In 1987 he told an African delegation “do not follow socialism. Do whatever you can to make the economy grow.” His subsequent crackdown on the 1989 democracy movement signified his party had decisively and qualitatively transformed into a capitalist party.

However it is utterly unconvincing when some Maoists try to put all the blame on Deng Xiaoping alone, however. The fact that Deng encountered no significant opposition, but on the contrary received enthusiastic response from the bureaucracy, implies that he was just doing what they wanted. This should not be startling for any socialist.

Even in Mao’s era, when the bureaucracy was fiercely anti-capitalist, it was also highly privileged as a ruling elite. It monopolised the right to distribute the social surplus through monopolising the running of the state. The bureacrats, like any other ruling elite, were never content with their salary – which was 10 to 30 times that of ordinary workers – and always wished to appropriate still more social surplus.. Their fundamental interest lay in restoring private property rather than being a faithful public servant defending common ownership indefinitely.

In the late 1980s, price reform created the so called guandao, or officials who engaged in speculation. Meanwhile nearly all levels of state departments set up different kinds of companies to make money. The bureaucrats were beginning to transform themselves into capitalists as well. This enraged the people, who rose in protest against the government in 1989. The CCP’s crack down crushed all opposition to capitalist reform, and this alone is sufficient prove that it had decisively transformed from an anti capitalist party to one which embraced it.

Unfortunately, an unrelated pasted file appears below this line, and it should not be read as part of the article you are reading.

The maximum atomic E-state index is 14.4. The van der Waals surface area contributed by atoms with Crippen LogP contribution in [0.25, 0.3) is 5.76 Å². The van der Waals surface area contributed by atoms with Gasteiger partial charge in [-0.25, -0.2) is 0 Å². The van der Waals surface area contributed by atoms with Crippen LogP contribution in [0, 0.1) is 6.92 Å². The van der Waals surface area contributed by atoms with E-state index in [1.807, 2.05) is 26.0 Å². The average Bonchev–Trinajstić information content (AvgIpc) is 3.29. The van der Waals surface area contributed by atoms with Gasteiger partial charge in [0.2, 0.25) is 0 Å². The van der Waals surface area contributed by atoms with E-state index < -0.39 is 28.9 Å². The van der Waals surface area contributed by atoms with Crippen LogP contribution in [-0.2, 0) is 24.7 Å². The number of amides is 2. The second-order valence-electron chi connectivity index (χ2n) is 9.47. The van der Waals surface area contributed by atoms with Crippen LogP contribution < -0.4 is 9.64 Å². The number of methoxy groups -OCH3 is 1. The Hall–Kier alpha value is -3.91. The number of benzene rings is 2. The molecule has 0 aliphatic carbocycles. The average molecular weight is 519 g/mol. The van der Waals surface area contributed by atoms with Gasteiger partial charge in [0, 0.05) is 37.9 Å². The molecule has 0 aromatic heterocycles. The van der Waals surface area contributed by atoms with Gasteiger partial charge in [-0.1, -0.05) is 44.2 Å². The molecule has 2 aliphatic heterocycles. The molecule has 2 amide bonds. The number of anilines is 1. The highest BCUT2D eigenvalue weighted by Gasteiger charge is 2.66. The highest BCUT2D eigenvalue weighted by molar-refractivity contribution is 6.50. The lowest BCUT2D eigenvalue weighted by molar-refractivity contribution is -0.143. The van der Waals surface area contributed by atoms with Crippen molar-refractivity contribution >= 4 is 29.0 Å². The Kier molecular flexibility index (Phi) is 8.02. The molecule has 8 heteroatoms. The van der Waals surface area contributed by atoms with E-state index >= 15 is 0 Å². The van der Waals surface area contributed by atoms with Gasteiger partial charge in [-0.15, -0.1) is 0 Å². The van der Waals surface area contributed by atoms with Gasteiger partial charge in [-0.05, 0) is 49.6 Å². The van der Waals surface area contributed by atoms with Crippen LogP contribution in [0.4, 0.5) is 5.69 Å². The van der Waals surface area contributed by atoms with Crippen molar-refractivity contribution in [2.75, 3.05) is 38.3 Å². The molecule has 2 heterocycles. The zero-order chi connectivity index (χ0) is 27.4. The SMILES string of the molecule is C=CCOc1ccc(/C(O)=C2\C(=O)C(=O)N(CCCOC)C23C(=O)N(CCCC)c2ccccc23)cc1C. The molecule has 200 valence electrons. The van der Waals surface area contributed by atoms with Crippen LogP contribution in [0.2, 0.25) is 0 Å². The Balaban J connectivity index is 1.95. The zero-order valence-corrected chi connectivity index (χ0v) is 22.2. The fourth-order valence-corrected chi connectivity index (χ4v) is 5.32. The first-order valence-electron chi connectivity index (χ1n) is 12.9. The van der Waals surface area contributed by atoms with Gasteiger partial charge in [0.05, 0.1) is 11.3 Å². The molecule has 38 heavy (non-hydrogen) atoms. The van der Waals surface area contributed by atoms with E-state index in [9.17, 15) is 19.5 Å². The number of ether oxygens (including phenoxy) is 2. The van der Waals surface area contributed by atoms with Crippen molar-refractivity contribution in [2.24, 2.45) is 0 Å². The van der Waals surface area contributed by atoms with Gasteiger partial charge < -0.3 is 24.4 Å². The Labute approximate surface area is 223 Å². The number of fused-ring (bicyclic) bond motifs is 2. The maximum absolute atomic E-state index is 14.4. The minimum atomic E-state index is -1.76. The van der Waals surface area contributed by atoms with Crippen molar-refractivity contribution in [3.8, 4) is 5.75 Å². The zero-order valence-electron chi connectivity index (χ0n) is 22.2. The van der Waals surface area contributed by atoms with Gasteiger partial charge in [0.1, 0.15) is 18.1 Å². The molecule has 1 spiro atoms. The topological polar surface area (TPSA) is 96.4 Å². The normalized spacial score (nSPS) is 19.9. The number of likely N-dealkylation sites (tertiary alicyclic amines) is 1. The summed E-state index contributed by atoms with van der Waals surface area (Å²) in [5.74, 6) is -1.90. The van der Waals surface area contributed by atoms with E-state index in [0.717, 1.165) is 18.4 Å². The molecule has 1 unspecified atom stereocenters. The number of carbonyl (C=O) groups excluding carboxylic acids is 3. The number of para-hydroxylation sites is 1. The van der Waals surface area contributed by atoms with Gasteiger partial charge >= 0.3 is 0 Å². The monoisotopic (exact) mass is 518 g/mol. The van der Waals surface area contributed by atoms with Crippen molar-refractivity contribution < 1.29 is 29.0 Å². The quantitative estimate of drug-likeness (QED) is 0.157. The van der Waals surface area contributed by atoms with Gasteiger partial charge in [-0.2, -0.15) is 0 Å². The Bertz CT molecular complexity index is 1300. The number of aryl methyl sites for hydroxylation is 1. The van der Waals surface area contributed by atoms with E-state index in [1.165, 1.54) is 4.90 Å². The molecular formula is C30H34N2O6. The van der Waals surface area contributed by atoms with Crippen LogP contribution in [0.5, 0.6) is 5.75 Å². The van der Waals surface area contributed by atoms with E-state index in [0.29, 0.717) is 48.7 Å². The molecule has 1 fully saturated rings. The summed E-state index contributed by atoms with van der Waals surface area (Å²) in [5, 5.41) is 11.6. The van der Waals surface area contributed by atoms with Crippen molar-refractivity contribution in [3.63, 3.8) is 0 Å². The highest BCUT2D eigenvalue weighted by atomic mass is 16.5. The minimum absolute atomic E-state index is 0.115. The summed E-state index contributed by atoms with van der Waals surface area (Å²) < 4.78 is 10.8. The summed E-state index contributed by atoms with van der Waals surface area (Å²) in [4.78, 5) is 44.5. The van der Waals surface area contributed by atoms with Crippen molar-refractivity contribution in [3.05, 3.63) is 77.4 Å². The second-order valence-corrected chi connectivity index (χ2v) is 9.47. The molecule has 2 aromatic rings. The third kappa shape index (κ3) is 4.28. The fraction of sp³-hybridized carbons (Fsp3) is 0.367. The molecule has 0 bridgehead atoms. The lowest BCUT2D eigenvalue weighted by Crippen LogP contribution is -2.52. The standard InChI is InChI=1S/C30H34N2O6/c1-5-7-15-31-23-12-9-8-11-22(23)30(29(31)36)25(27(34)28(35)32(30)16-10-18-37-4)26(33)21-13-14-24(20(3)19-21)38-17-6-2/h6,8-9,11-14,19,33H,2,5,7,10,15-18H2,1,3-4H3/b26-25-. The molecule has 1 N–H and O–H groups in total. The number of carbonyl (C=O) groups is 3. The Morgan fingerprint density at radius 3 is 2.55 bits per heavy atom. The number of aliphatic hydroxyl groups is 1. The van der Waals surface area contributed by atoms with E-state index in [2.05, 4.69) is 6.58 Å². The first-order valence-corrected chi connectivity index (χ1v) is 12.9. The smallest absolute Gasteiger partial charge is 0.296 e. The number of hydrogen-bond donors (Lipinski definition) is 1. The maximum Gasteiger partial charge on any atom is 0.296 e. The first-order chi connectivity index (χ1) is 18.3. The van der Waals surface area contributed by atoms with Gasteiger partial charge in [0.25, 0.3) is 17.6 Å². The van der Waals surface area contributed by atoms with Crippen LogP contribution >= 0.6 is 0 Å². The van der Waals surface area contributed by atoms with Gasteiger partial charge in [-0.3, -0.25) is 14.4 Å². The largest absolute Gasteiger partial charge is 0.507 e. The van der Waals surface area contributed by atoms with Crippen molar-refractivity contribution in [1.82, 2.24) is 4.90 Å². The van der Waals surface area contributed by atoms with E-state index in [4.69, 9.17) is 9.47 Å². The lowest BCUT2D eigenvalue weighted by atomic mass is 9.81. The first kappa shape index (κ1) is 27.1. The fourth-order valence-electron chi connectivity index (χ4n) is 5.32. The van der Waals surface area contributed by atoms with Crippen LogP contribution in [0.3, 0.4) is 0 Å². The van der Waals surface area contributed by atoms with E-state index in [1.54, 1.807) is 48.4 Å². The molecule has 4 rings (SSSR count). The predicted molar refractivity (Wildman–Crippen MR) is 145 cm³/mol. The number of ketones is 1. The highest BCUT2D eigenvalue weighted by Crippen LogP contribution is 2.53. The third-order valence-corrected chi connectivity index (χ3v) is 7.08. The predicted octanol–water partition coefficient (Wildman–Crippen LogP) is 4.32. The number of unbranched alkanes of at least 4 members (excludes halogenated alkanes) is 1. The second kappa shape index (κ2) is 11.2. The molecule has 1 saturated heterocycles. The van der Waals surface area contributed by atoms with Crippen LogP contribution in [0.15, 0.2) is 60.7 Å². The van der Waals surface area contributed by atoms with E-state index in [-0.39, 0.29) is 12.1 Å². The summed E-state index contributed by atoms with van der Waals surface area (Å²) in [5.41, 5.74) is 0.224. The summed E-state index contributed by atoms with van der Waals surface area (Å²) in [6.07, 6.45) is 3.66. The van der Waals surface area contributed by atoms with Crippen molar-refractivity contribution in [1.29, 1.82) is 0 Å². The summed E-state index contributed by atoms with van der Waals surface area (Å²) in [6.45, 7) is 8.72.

Deng Xiaoping’s 1992 tour to the south signified that the CCP had taken another big leap forward again, towards full integration with global capitalism. To make the leap successful the terror of the aftermath of 1989 crackdown was not longer enough. It was imperative to inflict more defeat on the workers in state-owned enterprises (SOEs) by privatisating these enterprises and thus sacking more than 40 million workers.

Can you explain how a new working class has been created of migrant workers from the countryside and in what ways the consciousness of that new class differs from that of the "old" working class in the state sector?